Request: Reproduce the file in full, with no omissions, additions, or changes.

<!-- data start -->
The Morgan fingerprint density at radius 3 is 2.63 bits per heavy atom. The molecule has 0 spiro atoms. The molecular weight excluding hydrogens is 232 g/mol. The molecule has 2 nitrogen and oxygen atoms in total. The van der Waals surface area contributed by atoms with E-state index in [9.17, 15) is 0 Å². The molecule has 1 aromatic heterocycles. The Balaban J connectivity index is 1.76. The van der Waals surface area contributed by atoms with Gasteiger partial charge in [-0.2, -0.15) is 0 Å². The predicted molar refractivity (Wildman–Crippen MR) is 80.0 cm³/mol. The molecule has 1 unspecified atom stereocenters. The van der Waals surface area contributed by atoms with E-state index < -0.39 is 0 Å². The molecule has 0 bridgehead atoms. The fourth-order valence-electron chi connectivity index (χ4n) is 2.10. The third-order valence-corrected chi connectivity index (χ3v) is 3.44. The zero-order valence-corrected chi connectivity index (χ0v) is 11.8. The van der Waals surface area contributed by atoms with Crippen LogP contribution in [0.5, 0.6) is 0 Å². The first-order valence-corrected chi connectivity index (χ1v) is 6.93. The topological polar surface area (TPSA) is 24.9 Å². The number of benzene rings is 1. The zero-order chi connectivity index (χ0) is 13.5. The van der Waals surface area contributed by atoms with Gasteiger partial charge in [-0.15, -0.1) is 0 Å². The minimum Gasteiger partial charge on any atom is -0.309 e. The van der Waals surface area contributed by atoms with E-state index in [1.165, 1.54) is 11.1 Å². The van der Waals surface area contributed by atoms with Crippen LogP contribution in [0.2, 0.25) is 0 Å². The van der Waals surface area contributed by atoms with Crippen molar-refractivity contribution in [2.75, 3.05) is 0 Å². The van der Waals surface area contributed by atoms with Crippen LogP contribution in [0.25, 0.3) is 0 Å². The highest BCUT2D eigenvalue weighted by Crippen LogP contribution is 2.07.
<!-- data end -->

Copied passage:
The Morgan fingerprint density at radius 3 is 2.63 bits per heavy atom. The molecule has 0 spiro atoms. The molecular weight excluding hydrogens is 232 g/mol. The molecule has 2 nitrogen and oxygen atoms in total. The van der Waals surface area contributed by atoms with E-state index in [9.17, 15) is 0 Å². The molecule has 1 aromatic heterocycles. The Balaban J connectivity index is 1.76. The van der Waals surface area contributed by atoms with Gasteiger partial charge in [-0.2, -0.15) is 0 Å². The predicted molar refractivity (Wildman–Crippen MR) is 80.0 cm³/mol. The molecule has 1 unspecified atom stereocenters. The van der Waals surface area contributed by atoms with E-state index < -0.39 is 0 Å². The molecule has 0 bridgehead atoms. The fourth-order valence-electron chi connectivity index (χ4n) is 2.10. The third-order valence-corrected chi connectivity index (χ3v) is 3.44. The zero-order valence-corrected chi connectivity index (χ0v) is 11.8. The van der Waals surface area contributed by atoms with Crippen LogP contribution in [0.5, 0.6) is 0 Å². The first-order valence-corrected chi connectivity index (χ1v) is 6.93. The topological polar surface area (TPSA) is 24.9 Å². The number of benzene rings is 1. The zero-order chi connectivity index (χ0) is 13.5. The van der Waals surface area contributed by atoms with Gasteiger partial charge in [-0.15, -0.1) is 0 Å². The minimum Gasteiger partial charge on any atom is -0.309 e. The van der Waals surface area contributed by atoms with E-state index in [1.165, 1.54) is 11.1 Å². The van der Waals surface area contributed by atoms with Crippen LogP contribution in [0.2, 0.25) is 0 Å². The van der Waals surface area contributed by atoms with Crippen molar-refractivity contribution in [2.75, 3.05) is 0 Å². The van der Waals surface area contributed by atoms with Crippen LogP contribution in [0.25, 0.3) is 0 Å². The highest BCUT2D eigenvalue weighted by Crippen LogP contribution is 2.07.